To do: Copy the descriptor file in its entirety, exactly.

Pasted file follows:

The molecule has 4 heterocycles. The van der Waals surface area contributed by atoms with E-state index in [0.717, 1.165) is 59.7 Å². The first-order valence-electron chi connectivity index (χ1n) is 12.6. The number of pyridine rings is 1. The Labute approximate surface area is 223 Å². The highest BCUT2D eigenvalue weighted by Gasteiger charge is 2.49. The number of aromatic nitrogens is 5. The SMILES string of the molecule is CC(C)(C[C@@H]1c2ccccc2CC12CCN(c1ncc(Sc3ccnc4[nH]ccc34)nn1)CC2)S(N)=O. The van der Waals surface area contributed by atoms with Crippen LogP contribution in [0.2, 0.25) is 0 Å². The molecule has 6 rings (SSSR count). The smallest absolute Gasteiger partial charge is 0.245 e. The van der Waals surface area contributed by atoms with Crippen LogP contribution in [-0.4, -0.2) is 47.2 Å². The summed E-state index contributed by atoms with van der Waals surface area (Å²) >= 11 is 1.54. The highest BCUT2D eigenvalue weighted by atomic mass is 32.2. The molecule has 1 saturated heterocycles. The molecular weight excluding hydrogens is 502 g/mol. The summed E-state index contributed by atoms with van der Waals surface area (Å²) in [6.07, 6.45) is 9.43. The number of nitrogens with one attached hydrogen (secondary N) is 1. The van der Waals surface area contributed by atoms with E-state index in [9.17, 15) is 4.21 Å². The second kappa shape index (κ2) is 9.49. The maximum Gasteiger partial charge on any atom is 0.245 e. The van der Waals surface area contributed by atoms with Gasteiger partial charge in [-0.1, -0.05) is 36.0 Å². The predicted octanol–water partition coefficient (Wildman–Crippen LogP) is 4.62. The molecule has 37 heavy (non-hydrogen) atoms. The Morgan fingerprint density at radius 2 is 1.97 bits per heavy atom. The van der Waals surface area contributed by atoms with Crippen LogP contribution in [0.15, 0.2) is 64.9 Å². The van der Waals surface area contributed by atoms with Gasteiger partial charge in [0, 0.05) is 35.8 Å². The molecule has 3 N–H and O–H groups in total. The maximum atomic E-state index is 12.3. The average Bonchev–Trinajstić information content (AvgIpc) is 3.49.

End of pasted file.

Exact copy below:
The molecule has 4 heterocycles. The van der Waals surface area contributed by atoms with E-state index in [0.717, 1.165) is 59.7 Å². The first-order valence-electron chi connectivity index (χ1n) is 12.6. The number of pyridine rings is 1. The Labute approximate surface area is 223 Å². The highest BCUT2D eigenvalue weighted by Gasteiger charge is 2.49. The number of aromatic nitrogens is 5. The SMILES string of the molecule is CC(C)(C[C@@H]1c2ccccc2CC12CCN(c1ncc(Sc3ccnc4[nH]ccc34)nn1)CC2)S(N)=O. The van der Waals surface area contributed by atoms with Crippen LogP contribution in [0.2, 0.25) is 0 Å². The molecule has 6 rings (SSSR count). The smallest absolute Gasteiger partial charge is 0.245 e. The van der Waals surface area contributed by atoms with Crippen LogP contribution in [-0.4, -0.2) is 47.2 Å². The summed E-state index contributed by atoms with van der Waals surface area (Å²) >= 11 is 1.54. The highest BCUT2D eigenvalue weighted by atomic mass is 32.2. The molecule has 1 saturated heterocycles. The molecular weight excluding hydrogens is 502 g/mol. The summed E-state index contributed by atoms with van der Waals surface area (Å²) in [6.07, 6.45) is 9.43. The number of nitrogens with one attached hydrogen (secondary N) is 1. The van der Waals surface area contributed by atoms with E-state index in [9.17, 15) is 4.21 Å². The second kappa shape index (κ2) is 9.49. The maximum Gasteiger partial charge on any atom is 0.245 e. The van der Waals surface area contributed by atoms with Gasteiger partial charge in [-0.1, -0.05) is 36.0 Å². The predicted octanol–water partition coefficient (Wildman–Crippen LogP) is 4.62. The molecule has 37 heavy (non-hydrogen) atoms. The Morgan fingerprint density at radius 2 is 1.97 bits per heavy atom. The van der Waals surface area contributed by atoms with Crippen LogP contribution in [0.15, 0.2) is 64.9 Å². The van der Waals surface area contributed by atoms with Gasteiger partial charge in [0, 0.05) is 35.8 Å². The molecule has 3 N–H and O–H groups in total. The maximum atomic E-state index is 12.3. The average Bonchev–Trinajstić information content (AvgIpc) is 3.49.